Flying the Gusmobile
It didn't look remotely like a fighter plane. So why did astronauts who flew the Gemini spacecraft compare it to one?
- By D.C. Agle
- Air & Space magazine, September 1998
(Page 3 of 6)
The Gemini astronauts had achieved history's first rendezvous in space--although their competition saw things differently. "Around that time," Schirra explains, "the Russians flew two spacecraft within three miles of each other and said they performed the world's first rendezvous. No way was that rendezvous! It was a passing glance--the equivalent of a male walking down a busy main street with plenty of traffic whizzing by and he spots a cute girl walking on the other side. He's going "Hey wait' but she's gone. That's a passing glance, not a rendezvous." He adds: "Now if that same male can cut across all that traffic and nibble on that girl's ear, now that's a rendezvous!"
Gemini's usual target was an unmanned Agena-D. Launched by its own Atlas rocket 100 minutes prior to the crew's launch via Titan, the Agena was a combination docking target and booster rocket. At one end it had a gimbal-mounted, turbopump-fed 16,000-pound-thrust rocket engine and plenty of fuel. At the other was a Gemini-compatible docking target replete with radar transponder, flashing xenon lights, shock absorbers, and mooring latches. For the world's most proficient test pilots, the Agena was a piece of cake.
"Docking in space is cool," says Dick Gordon, who was a Navy test pilot before he flew Gemini and Apollo missions. "As a young aviator I'd done my fair share of air-to-air refueling and that was what docking with the Agena was like. You get yourself lined up, maybe five to ten feet out. And if everything looks all right and you look lined up with the docking cone, all you do is add a little thrust with the translational controller. And if it looks like you're going too fast you take a little off with the translational controller. And just like flying an aerial refueling, you did all this with just the old Mark-VIII eyeball. There was no optical sight on board like I had for docking the [Apollo] command module with the lunar module. It was all feel."
The actual encounter occurred at a walking pace: half a foot per second. Gordon calls it "little more than a bump in the road and hardly felt." The Gemini's index bar--a vertical bar on the end of Gemini's nose--slid into a V-shaped notch at the top of the Agena's docking cone. At the point of contact three clamps inside the Agena grabbed hold and pulled the spacecraft closer, and electrical cables connected, enabling the astronauts to control the Agena-Gemini stack.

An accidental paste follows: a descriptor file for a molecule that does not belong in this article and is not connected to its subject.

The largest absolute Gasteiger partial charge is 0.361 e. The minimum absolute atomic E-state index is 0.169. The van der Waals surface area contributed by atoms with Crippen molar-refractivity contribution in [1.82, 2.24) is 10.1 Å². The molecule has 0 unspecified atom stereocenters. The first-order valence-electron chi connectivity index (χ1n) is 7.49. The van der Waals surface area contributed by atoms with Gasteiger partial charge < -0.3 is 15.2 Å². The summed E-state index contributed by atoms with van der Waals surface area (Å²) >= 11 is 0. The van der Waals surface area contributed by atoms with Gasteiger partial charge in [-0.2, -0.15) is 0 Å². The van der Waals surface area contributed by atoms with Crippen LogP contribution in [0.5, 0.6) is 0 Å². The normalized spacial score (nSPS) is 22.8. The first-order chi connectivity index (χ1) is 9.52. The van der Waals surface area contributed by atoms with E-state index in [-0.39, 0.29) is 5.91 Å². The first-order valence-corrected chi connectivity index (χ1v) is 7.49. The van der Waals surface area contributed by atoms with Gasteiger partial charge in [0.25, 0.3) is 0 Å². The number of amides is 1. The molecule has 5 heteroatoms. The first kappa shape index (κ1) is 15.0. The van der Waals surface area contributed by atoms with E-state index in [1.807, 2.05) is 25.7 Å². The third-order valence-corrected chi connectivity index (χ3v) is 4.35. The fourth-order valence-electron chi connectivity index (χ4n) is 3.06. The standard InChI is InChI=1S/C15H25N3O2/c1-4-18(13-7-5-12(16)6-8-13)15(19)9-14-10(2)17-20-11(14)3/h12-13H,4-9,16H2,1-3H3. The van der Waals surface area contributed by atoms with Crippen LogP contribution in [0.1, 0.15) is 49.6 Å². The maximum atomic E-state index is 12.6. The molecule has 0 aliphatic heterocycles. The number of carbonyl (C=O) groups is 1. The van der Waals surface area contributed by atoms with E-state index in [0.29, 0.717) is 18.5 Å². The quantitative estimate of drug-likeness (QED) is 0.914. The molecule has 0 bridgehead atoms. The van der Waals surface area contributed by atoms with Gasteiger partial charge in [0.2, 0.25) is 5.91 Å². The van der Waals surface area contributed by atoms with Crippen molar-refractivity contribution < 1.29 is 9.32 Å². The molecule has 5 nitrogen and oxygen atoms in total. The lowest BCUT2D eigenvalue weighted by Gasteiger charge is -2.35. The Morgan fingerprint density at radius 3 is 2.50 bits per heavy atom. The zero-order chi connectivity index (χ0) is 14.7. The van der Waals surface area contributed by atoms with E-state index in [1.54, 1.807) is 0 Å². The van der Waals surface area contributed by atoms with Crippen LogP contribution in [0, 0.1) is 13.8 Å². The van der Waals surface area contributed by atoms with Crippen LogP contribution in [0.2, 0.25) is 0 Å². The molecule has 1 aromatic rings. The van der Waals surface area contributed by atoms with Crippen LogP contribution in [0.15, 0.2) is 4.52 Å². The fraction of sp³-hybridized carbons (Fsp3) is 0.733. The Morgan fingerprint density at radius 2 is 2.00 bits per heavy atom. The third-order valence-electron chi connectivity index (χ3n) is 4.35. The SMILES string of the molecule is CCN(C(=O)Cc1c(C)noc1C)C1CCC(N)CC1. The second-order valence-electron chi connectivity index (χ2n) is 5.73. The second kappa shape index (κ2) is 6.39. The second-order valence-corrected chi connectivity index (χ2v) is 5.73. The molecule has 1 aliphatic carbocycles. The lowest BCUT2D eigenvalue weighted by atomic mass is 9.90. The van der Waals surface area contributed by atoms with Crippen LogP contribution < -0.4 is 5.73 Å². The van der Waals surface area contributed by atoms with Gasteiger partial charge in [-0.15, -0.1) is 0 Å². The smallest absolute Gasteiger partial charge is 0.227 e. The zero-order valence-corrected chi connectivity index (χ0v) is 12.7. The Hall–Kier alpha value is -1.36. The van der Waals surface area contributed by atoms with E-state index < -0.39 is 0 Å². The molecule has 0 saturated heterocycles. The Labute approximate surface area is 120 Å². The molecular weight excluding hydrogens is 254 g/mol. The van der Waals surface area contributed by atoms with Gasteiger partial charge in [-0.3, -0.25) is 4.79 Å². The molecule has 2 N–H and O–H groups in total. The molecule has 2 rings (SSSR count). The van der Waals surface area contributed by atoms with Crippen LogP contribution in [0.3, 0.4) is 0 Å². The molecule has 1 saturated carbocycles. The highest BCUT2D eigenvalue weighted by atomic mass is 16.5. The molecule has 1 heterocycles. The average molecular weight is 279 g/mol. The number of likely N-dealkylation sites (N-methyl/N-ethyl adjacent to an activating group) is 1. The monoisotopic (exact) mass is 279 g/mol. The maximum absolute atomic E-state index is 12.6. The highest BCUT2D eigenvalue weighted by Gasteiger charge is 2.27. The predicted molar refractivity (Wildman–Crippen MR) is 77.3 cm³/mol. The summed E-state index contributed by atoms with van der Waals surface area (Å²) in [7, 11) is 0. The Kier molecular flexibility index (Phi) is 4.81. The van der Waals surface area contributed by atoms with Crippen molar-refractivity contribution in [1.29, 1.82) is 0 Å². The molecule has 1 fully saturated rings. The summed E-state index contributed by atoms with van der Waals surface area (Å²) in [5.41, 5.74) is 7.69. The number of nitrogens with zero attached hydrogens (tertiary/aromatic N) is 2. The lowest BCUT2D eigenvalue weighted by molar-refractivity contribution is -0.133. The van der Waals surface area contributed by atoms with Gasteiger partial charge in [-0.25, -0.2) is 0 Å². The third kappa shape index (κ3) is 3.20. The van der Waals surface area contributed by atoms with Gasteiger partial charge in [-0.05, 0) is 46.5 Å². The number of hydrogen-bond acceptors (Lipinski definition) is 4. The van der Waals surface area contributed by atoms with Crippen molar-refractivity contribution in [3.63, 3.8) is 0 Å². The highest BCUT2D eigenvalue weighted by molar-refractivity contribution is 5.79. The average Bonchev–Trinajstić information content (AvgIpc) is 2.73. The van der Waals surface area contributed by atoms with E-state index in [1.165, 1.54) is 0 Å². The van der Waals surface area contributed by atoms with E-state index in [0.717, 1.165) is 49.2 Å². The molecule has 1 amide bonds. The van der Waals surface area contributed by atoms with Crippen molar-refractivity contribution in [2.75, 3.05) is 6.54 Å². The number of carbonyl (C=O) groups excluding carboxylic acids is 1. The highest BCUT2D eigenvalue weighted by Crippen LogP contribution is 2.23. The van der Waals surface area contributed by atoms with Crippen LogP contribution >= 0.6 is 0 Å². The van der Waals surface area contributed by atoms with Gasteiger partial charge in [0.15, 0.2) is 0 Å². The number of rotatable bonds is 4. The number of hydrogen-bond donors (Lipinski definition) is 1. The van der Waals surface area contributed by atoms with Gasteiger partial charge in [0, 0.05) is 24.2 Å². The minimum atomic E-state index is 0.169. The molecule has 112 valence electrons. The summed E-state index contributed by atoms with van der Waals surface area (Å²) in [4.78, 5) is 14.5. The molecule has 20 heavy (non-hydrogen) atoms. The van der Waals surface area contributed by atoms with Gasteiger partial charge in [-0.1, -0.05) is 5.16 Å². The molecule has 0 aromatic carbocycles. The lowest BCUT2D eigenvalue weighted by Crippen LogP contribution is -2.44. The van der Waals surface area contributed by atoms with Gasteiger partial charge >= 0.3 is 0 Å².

"I had the ability to maneuver the Agena from the right side of the Gemini's cockpit," Gordon says. "There was this little coder--the "Orphan Annie coder,' as I called it, because it looked like one of those little ring decoders kids used to get. By working the coder's rings and hitting "send' by moving a lever to either "0' or "1,' you could transmit signals to the Agena. You could do everything from tell the Agena what direction it should point, to fire its big engine."
During the Gemini 10 and 11 missions they did just that. The right-seaters on those missions (Michael Collins on Gemini 10 and Dick Gordon on Gemini 11) ended one of their long digital conversations with the Agena by sending the sequence 041-571-450-521-501, the command to fire the engine. After an 84-second pre-fire routine, John Young and Collins on Gemini 10 and, later, Pete Conrad and Gordon on Gemini 11 became spectators at an out-of-this-world fireworks display.
"At first, the sensation I got was that there was a pop, then there was a big explosion and a clang," John Young said at a mission debriefing following Gemini 10. "We were thrown forward in the seats. Fire and sparks started coming out of the back end of that rascal. The light was something fierce and the acceleration was pretty good. The shutdown on the PPS [Primary Propulsion System] was just as unbelievable. It was a quick jolt and the tailoff I never saw anything like that before, sparks and fire and smoke and lights."
On September 14, 1965, 25 seconds' worth of sparks, fire, smoke, and lights lofted Gemini 11 to a new Earth orbit and an altitude record of 853 miles. Conrad and Gordon became the first humans to witness the planet in true spherical splendor.